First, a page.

Michael Schumacher re-ignited the world championship battle with a Monza win that left the German driver in tears at the press conference, and the locals ringing the church bell in Maranello.
Schumacher broke down at the emotion of taking victory in front of the tifosi
and equalling the late Ayrton Senna's total of 41 race wins, and was unable to communicate whatever joy he may have been feeling to the waiting world.
Fortunately, the press had much to report in an Italian Grand Prix full of incident from start to finish.
Fears that the race would produce an accident at the re-profiled Rettifilio chicane proved to be unfounded, with only a brush between Eddie Irvine and Mika Salo producing any incident of note. The Irishman retired on the spot having ploughed through the various marker boards to the left of the circuit, but would shortly be joined by half a dozen of his rivals.
With 21 of the starters having made it almost virtually unscathed through the opening combination, the relief that spread down the pit-lane was quickly tempered by a huge accident at the slower Roggia chicane.
Schumacher, having made a good getaway when the red lights went out, was comfortably ahead of the rest of the field as it headed into the tight left-right, and Mika Hakkinen, at the front of the pack, also made it through without any trouble. Behind the Finn, however, all hell broke loose as the next group of cars made contact in the braking zone.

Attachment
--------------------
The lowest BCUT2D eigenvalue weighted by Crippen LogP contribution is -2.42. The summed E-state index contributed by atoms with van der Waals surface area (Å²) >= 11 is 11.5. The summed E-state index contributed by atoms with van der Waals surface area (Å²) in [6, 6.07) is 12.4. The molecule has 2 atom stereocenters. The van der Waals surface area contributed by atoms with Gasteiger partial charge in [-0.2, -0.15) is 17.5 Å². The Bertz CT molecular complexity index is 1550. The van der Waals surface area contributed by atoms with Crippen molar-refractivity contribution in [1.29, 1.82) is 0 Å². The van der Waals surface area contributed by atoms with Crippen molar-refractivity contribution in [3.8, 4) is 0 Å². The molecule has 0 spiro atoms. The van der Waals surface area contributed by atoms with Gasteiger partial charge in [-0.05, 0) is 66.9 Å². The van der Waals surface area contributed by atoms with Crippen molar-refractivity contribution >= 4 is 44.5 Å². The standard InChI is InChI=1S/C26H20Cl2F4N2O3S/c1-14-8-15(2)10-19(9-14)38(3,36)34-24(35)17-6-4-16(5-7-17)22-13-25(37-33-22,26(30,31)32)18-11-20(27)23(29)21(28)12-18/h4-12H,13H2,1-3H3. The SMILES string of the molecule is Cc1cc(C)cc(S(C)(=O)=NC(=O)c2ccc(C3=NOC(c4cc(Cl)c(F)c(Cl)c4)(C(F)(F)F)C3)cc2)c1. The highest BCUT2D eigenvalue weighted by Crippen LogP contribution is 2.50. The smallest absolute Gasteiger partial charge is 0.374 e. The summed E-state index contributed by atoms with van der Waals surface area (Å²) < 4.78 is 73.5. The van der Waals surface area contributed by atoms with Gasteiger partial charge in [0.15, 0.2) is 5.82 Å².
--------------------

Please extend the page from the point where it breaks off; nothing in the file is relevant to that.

Rubens Barrichello, having made a shocking start from the outside of the front row, appeared to be regaining ground on those ahead of him through Curva Grande but, according to the following Heinz-Harald Frentzen, braked early than usual for the chicane. The German had nowhere to go but between the Ferrari and Jordan team-mate Jarno Trulli, taking all three into the back of David Coulthard's McLaren just ahead of them.
The incident did not end there, however, for, as Jacques Villeneuve and Ralf Schumacher picked their way through the debris, the ensuing dust cloud hid Johnny Herbert's Jaguar from the tail of the field. In the confusion, Pedro de la Rosa ploughed straight into the back of the green car, riding up over its rear wheels on somersaulting into the gravel trap. The Arrows' trajectory took its right onto the top of Coulthard's McLaren, bouncing off the stricken machine and perilously close to Barrichello's as it took flight for the second time.
The rest of the field made it through safely, but the organisers had no option but to deploy the Safety Car whilst the wreckage was cleared away. Coulthard initially tried to run back to the pit-lane, before realising that there were no red flags, and no chance of him rekindling his shattered title hopes.
Of more concern, however, was the fate of de la Rosa, whose car remained inverted for some time, and those involved inadvertently in the incident, and with less protection than the drivers. Frantic scenes behind the barriers, including the administering of CPR, triggered memories of Imola '94, and it slowly emerged that, whilst all five drivers involved had escaped serious harm, a luckless fire marshal remained in a critical condition.